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September 22nd, 2010 CHRIS STAMM | Movie Reviews & Stories
 

The Cremaster Cycle

Great art can lift your testicles.

     
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BARNEY AND FRIENDS: Matthew Barney in Cremaster 5.

With a snail trail of Vaseline in the wake of his wickedly chiseled frame, Matthew Barney squirmed free of the art world’s voracious embrace and slithered into popular awareness in 2002, with the three-hour final installment of his five-part Cremaster Cycle. If you didn’t see it, you definitely heard about it—this gorgeously empty or brilliantly allusive (or both) event overseen by a naked emperor or the most important artist of his generation (or both). An eight-year project that commenced in 1994 with Cremaster 1 and concluded in 2002 with Cremaster 3—the nonlinear sequencing is actually the least perplexing aspect of this profoundly baffling work—the movies spawned hoodies, patches, coffee-table books the size of Stonehenge slabs, and at least one or two of Lady Gaga’s most striking poses. Barney’s reputation hasn’t had much of a chance to grow or diminish in the past seven years, at least out here in the humid air of pop culture, where Cremaster, still unavailable on DVD, rarely visits for too long.

Completed and finally screened in toto just before the Internet was capable of drowning anything even remotely highfalutin with soul-melting bile, the film cycle was conceived as a time-based element in what Barney (other claim to fame: He’s Björk’s partner) imagined as a “single sculptural work,” the full complexity and scope of which can only be appreciated in a museum, where the abstract films complement Barney’s uncanny, Cronenbergian objects, which also appear as essential props in the movies.

I’ve experienced the Cremaster installation bombardment, and I can assure you: The films are big and bold and bewitching enough on their own; clocking in at just under seven hours, they give you more than enough time in Barney’s weird world. And what is in that world? Well. Um. Shit. See, there’s this thing called the cremaster muscle that raises and lowers your testicles, and only men have it, obviously, but they don’t have it in the early stages of fetal development, which is the sexless place where Cremaster begins. Barney uses the process of gender differentiation to structure a quasi-autobiographical journey of artistic heroism involving transcendent feats of strength and endurance, many of them involving Vaseline and prosthetics. Never has a film about testicles and lube been so unsexy and yet so utterly transfixing. I don’t know what it all means, but it’s been seven years since I’ve seen it, and I’m still thinking about it, still willing to wait in a late-September line to take another stab at grasping it.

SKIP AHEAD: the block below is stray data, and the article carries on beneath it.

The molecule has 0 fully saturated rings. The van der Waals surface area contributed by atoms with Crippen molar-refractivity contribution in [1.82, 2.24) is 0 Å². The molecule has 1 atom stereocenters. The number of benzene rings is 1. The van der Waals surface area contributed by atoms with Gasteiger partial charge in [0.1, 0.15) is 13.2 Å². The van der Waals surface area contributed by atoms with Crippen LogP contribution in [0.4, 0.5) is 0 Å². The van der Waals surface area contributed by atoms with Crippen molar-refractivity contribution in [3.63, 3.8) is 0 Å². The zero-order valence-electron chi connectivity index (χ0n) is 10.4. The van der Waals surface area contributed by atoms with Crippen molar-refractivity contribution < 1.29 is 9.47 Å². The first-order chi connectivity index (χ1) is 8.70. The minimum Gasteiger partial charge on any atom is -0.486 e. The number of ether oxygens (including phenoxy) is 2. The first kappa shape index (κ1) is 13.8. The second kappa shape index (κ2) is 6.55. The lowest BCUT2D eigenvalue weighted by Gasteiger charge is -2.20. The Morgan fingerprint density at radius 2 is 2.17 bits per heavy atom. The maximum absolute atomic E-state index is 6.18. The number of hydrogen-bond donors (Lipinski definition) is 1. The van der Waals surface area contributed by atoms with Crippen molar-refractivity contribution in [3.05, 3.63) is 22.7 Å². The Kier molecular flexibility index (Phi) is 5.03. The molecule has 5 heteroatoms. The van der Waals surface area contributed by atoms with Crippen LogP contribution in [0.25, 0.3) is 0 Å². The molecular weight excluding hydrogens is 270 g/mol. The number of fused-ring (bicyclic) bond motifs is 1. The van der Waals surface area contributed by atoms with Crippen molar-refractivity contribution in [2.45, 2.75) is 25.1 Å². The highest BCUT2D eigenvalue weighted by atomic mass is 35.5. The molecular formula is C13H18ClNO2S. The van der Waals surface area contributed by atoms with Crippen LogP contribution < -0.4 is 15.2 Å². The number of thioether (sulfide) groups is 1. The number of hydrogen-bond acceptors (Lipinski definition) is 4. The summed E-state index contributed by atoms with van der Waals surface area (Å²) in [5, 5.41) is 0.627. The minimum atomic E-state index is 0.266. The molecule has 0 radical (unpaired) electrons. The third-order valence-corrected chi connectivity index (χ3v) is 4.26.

SEE IT: The Cremaster Cycle opens Friday at Cinema 21. Parts 1 and 2 screen at 7 and 9:25 pm Friday-Saturday, Sept. 24-25; 1:45 and 4:15 pm Saturday, Sept. 25; and 4:15 pm Monday-Tuesday, Sept. 27-28. Parts 4 & 5 screen at 7 and 9:10 pm Sunday-Monday, Sept. 26-27; 2:30 and 4:45 pm Sunday, Sept. 26; and 4:45 pm Wednesday-Thursday, Sept. 29-30. Part 3 screens at 7 pm Tuesday-Thursday, Sept. 28-30.
 
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